The minibus plays an integral role in a wide range of public, private and charitable organisations.
Whether serving construction companies, schools and colleges, sports clubs or taking old-age pensioners on outings, the minibus is the people carrier par excellence.
What operators require is a sturdy workhorse that is safe, reliable, comfortable, rides and handles well and is cost-effective to run.
The Ford Transit ticks all the boxes and for 2011 has retained its crown as What Van? Minibus of the Year.
The Transit, which is not a conversion but produced on the assembly line as a Minibus, has led the charge to fill the gap in the market that the demise of LDV created. For example, state educational establishments can take advantage of a preferential discount of up to 17% when purchasing a Transit Minibus from Ford dealers across the UK.
The Blue Oval markets the Transit Minibus as a nine-, 12- 15 or 17-seater, as well as the new 14-seater launched recently – the largest minibus that can be driven on a car licence. All models other than the nine-seater are fitted with speed limiters, and the largest version is available with the option of a high roof as well as a medium-height roof.
The two smallest derivatives are front-wheel drive and driven by a 2.2-litre Duratorq diesel engine developing 110 or 140hp. Both are mated to a six-speed manual gearbox.
The two biggest versions are rear-wheel drive. They take a 2.4-litre Duratorq TDCi generating 100, 115 or 140hp and are again coupled with a six-speed gearbox.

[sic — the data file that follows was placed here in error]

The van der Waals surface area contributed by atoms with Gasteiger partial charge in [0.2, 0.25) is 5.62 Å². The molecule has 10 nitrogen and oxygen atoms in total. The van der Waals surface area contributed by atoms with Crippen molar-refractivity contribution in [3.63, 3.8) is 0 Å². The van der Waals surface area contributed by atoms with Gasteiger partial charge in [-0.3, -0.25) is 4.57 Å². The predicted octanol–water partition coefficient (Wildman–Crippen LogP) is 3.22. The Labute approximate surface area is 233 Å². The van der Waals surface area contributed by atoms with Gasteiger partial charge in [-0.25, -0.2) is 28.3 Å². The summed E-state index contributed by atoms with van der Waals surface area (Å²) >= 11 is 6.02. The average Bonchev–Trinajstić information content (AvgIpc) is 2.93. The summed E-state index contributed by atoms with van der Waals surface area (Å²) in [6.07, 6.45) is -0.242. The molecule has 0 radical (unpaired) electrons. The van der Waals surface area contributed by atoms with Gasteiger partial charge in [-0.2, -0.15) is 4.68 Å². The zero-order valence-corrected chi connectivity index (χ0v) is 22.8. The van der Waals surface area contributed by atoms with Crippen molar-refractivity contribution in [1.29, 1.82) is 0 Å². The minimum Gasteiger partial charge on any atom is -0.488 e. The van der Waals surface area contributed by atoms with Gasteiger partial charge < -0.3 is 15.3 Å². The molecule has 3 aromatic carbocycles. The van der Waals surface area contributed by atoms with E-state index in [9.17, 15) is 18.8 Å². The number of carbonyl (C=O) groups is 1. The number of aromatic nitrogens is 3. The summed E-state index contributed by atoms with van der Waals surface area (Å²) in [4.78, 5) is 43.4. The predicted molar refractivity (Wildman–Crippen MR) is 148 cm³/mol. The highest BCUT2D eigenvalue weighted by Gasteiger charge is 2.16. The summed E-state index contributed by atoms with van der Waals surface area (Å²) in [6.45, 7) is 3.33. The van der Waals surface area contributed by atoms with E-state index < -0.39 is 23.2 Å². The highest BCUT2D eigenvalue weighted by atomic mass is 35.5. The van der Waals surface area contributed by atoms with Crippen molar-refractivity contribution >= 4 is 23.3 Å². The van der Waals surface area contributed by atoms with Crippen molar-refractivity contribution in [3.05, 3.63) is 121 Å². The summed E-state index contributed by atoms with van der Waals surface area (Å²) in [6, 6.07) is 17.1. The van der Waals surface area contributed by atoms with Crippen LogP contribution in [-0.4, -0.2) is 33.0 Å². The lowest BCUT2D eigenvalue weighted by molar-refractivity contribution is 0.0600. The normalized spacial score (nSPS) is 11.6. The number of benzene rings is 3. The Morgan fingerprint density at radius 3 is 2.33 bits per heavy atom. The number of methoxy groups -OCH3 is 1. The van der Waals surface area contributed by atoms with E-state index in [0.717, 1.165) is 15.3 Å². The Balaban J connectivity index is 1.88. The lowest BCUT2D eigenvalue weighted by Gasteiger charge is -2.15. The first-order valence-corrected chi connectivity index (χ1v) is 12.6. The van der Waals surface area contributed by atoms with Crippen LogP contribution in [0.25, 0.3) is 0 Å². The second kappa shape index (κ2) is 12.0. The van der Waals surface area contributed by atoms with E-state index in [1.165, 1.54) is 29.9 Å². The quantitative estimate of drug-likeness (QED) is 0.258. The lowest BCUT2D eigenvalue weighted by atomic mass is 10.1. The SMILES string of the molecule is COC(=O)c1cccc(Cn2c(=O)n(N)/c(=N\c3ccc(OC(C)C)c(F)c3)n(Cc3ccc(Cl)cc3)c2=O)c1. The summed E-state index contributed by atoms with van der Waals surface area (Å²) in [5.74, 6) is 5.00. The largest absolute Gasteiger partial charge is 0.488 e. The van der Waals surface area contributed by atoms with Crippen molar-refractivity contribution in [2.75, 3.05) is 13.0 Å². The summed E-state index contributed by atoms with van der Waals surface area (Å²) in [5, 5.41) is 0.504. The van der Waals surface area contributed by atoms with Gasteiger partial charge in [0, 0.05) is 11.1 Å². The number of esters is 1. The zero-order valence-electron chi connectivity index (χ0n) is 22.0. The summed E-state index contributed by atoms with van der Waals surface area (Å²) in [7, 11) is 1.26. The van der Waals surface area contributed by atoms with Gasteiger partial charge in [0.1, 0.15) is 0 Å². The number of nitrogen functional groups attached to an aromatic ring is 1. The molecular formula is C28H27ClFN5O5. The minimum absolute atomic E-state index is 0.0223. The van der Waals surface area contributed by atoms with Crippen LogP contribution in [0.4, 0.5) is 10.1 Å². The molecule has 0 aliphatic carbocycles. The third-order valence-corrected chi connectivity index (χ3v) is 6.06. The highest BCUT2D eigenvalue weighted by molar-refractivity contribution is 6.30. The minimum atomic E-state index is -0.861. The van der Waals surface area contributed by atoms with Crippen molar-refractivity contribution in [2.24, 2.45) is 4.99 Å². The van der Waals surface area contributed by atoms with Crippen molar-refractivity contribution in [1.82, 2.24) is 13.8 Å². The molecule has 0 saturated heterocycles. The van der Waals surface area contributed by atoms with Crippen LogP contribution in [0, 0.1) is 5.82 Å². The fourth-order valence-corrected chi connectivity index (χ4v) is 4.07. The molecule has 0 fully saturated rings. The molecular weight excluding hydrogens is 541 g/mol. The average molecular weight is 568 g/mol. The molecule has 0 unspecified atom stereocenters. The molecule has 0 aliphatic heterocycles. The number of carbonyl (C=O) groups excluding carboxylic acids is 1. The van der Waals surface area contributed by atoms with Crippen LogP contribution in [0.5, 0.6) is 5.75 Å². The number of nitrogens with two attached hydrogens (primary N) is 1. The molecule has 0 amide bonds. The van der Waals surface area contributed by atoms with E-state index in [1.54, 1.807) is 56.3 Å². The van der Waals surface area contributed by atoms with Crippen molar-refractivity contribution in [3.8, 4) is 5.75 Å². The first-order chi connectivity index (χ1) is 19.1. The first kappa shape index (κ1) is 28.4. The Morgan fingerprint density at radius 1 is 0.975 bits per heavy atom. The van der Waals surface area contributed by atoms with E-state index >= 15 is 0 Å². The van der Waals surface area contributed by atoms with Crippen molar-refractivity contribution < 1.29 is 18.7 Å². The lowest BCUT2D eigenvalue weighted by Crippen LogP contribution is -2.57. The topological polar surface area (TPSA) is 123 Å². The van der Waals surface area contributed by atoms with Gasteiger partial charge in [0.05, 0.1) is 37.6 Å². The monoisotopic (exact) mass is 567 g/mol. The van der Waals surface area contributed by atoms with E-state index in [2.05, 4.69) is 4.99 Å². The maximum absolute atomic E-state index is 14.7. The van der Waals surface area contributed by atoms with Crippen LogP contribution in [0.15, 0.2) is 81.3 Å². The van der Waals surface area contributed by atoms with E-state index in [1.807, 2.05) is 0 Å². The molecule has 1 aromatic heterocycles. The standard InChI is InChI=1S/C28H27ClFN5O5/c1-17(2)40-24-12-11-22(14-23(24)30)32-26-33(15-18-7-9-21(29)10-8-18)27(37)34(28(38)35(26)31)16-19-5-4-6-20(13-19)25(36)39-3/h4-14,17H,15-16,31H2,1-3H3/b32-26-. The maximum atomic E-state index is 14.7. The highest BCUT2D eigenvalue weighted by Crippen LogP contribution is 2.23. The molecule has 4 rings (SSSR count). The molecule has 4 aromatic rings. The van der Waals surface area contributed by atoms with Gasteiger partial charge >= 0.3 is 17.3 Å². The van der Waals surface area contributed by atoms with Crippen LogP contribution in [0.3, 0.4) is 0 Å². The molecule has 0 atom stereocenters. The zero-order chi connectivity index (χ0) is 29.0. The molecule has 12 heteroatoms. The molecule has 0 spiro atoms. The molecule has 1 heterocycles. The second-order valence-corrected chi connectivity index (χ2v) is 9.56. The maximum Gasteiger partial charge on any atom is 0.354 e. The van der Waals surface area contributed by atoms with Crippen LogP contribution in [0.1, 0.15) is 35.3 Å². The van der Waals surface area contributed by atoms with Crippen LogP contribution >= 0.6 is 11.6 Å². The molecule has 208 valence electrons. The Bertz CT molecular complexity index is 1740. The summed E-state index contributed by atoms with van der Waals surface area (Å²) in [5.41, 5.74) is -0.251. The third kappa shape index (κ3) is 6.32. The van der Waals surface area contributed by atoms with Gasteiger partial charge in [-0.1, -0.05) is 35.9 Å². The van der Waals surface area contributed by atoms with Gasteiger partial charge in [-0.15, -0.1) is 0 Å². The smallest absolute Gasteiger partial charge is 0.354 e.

The 15-seater is also offered with the Transit 4x4 system, which could be handy for operators based in remote, rural locations.
Electronic Stability Programme is standard (apart from on the 4x4 version) and includes a hill-hold device to stop the van rolling backwards when pulling away on a slope.
Seats on all models are fitted with lap and diagonal belts, and adjustable headrests.
The three largest models come with a Schedule 6 pack, which provides a fire extinguisher, a grab handle to ease entry through the sliding side passenger door, an illuminated anti-slip step and a first-aid kit. All models meet M1 passenger- car safety standards.
Transit Minibuses also come with two batteries – one to start the engine and one to power any equipment used when the van is stationary. The Transit line-up also includes a pair of smaller, upmarket people- carriers – the eight- and nine-seater Tourneos.
The Transit Minibus does not have it all its own way.
Once again picking up our Highly Commended accolade is the Citroen Relay. Available with 12, 15 or 17 seats, the Relay is a conversion carried out by Advanced Vehicle Builders as part of the manufacturer’s Ready to Run scheme.
Available options include access steps and a wheelchair ramp. A recent addition to the Ready to Run range is a wheelchair-accessible minibus built by Tawe Coachbuilders. Based on the Citroen Relay 40 L4 H2, it features Tawe’s M1-compliant Flex-i-Trans floor system to enable the seats to be folded against the sidewall, creating space to transport people in wheelchairs.